hierarchies and decentralization
A concept is a brick. It can be used to build a courthouse of reason. Or it can be thrown through the window. ― Gilles Deleuze, A Thousand Plateaus: Capitalism and Schizophrenia
If you’ve followed the crypto space over the last decade then you know decentralization is a key component of the ecosystem. I remember being at a conference in 2017 and someone talking about decentralized autonomous organizations (DAOs) and thinking to myself that although I love the idea, network effects and ruthless organization rule the world.
Me being a student of Aristotle and other political theorists I realized that the Dionysian desires of crypto were going to constantly clash with the Appolonian control of legacy systems. More often than not, organized systems accrue power and force that stamp out less organized systems. But this time will be different right?
So, I decided to look for different conceptualizations of decentralized systems. That is when I came across the Rhizome from Deleuze.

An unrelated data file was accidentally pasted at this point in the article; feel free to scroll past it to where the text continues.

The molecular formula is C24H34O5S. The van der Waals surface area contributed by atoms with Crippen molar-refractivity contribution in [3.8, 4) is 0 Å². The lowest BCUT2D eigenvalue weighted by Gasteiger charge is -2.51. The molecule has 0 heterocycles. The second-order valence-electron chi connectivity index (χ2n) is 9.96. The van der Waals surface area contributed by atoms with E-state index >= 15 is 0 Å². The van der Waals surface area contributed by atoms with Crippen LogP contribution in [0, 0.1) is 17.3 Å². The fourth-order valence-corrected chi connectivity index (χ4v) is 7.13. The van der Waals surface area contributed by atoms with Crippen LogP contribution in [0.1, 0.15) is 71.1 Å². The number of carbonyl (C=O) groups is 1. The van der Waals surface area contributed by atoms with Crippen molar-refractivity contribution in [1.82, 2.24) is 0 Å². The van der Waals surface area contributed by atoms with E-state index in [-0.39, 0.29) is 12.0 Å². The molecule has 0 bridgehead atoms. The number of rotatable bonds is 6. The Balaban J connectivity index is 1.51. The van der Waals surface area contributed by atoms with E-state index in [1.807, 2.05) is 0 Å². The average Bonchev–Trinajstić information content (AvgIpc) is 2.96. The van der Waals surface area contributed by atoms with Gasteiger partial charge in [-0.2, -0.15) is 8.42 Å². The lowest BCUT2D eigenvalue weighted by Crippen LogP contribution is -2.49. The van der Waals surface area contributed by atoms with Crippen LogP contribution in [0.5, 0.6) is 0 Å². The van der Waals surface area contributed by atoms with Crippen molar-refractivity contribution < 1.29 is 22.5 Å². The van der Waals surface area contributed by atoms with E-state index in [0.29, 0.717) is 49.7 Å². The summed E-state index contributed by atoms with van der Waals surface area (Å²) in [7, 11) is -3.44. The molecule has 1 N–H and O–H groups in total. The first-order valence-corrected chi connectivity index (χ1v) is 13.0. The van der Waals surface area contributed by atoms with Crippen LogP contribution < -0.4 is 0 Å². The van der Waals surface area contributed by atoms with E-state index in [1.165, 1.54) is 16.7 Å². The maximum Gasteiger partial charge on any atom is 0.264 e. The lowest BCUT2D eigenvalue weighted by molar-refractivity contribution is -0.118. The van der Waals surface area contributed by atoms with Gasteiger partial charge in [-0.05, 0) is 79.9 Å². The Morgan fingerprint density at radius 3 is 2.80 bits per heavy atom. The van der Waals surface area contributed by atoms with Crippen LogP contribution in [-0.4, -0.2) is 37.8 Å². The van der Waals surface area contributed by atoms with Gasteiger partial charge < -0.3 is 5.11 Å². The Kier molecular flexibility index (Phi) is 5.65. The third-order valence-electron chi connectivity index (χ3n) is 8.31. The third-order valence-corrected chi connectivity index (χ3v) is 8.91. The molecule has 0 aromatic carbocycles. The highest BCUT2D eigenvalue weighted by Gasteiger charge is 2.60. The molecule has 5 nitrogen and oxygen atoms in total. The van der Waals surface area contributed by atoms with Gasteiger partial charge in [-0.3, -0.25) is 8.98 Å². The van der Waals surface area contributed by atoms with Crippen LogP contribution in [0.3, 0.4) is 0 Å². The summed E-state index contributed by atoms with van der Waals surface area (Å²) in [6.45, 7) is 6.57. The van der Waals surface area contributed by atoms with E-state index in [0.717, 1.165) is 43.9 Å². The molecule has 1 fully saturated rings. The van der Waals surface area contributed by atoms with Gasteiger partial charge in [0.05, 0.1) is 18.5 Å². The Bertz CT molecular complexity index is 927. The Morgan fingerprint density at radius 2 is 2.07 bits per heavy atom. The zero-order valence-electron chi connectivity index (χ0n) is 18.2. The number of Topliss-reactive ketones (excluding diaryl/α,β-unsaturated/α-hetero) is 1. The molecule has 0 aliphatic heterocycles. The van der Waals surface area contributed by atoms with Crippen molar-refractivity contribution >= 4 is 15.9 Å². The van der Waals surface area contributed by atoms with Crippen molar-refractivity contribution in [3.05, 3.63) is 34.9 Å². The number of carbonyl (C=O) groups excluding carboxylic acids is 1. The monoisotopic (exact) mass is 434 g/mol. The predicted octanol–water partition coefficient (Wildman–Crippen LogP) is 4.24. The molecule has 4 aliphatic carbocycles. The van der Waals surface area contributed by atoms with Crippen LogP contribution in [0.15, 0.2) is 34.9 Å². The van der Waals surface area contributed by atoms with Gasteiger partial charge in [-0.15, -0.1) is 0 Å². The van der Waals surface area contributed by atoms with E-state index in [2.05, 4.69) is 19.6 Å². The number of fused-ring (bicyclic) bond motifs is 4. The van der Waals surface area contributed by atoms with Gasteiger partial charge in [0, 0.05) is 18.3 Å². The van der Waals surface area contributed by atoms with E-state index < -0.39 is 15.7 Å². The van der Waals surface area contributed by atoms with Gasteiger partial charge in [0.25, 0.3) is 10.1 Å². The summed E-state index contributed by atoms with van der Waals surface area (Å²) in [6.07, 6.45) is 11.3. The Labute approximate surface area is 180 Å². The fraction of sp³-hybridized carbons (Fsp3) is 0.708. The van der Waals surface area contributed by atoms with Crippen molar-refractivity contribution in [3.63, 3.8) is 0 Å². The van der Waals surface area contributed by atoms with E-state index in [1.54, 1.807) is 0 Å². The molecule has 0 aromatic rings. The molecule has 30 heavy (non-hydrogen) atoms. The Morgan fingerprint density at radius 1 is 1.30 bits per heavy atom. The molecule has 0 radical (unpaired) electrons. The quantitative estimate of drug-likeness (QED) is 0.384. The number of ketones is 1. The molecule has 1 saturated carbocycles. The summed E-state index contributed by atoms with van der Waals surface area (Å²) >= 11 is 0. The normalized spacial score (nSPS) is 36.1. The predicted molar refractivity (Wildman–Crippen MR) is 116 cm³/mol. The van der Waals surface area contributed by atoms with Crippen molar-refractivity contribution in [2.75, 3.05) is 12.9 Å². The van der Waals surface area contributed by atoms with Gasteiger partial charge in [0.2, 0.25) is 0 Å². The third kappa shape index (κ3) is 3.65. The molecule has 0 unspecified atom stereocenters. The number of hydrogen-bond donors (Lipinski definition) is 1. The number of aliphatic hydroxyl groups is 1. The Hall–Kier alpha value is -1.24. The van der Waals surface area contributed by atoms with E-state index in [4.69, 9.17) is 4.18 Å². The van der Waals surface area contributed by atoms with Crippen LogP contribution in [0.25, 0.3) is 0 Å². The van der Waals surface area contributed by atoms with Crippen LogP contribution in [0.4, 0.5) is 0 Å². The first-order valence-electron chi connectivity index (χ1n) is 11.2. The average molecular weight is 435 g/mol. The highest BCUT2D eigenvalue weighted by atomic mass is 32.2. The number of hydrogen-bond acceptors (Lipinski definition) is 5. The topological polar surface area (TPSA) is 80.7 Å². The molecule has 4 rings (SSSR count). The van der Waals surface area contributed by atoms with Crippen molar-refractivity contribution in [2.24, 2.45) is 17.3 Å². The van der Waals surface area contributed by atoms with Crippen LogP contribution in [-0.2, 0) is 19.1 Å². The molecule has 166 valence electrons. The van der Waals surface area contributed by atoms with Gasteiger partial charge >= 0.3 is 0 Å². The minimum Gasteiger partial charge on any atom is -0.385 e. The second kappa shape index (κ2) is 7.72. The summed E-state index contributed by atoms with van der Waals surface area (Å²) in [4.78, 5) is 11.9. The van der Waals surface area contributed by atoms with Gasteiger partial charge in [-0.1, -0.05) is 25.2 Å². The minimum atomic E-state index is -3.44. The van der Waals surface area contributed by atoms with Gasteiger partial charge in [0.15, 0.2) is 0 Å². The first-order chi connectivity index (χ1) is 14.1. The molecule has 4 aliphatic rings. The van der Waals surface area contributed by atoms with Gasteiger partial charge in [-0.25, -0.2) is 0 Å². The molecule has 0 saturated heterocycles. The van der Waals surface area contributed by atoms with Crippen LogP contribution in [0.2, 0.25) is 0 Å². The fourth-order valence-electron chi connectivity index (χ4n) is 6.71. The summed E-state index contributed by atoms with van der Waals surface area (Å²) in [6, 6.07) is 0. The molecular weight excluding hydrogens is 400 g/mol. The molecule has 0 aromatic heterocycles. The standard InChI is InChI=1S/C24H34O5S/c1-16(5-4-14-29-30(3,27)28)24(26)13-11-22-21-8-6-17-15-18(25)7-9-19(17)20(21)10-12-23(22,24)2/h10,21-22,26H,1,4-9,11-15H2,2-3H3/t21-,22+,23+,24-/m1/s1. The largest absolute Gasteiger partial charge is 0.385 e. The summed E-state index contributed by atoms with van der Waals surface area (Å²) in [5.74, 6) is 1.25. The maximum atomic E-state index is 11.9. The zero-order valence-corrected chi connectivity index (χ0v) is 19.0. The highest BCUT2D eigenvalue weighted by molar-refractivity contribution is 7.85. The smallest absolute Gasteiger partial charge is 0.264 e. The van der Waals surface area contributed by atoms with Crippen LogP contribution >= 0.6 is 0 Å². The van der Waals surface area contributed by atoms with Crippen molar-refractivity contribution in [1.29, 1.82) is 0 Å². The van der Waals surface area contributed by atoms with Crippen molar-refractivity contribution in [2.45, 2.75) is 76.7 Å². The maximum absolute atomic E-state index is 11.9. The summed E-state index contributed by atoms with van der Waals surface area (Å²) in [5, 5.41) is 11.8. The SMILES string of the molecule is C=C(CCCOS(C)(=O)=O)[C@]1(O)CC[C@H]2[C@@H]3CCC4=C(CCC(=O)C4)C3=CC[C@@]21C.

When I first read Deleuze I saw the parallels between what he was saying and what crypto was and is trying to do. Truly, actions speaking louder than words - facta non verba. The crypto community’s ambition was and remains aspirational.
If you are unfamiliar with the core tenets of crypto I suggest you study up on Austrian economics, libertarian principles, decentralized systems, human psychology, financial history, cryptography, political theory - just to name a few.
The space is dense and filled with many great minds and ideas, so don’t throw the baby out with the bath water because the grifts have been so prevalent. Grab some coffee and start reading, you might actually learn a few things and make some money along the way.
Gilles Deleuze was a highly influential 20th-century French philosopher who is known for his contributions to a wide range of fields, including metaphysics, aesthetics, and political theory. Deleuze's work is characterized by a deep interest in the nature of difference and creativity, and he is known for developing a number of innovative concepts and theories that have had a significant impact on contemporary thought.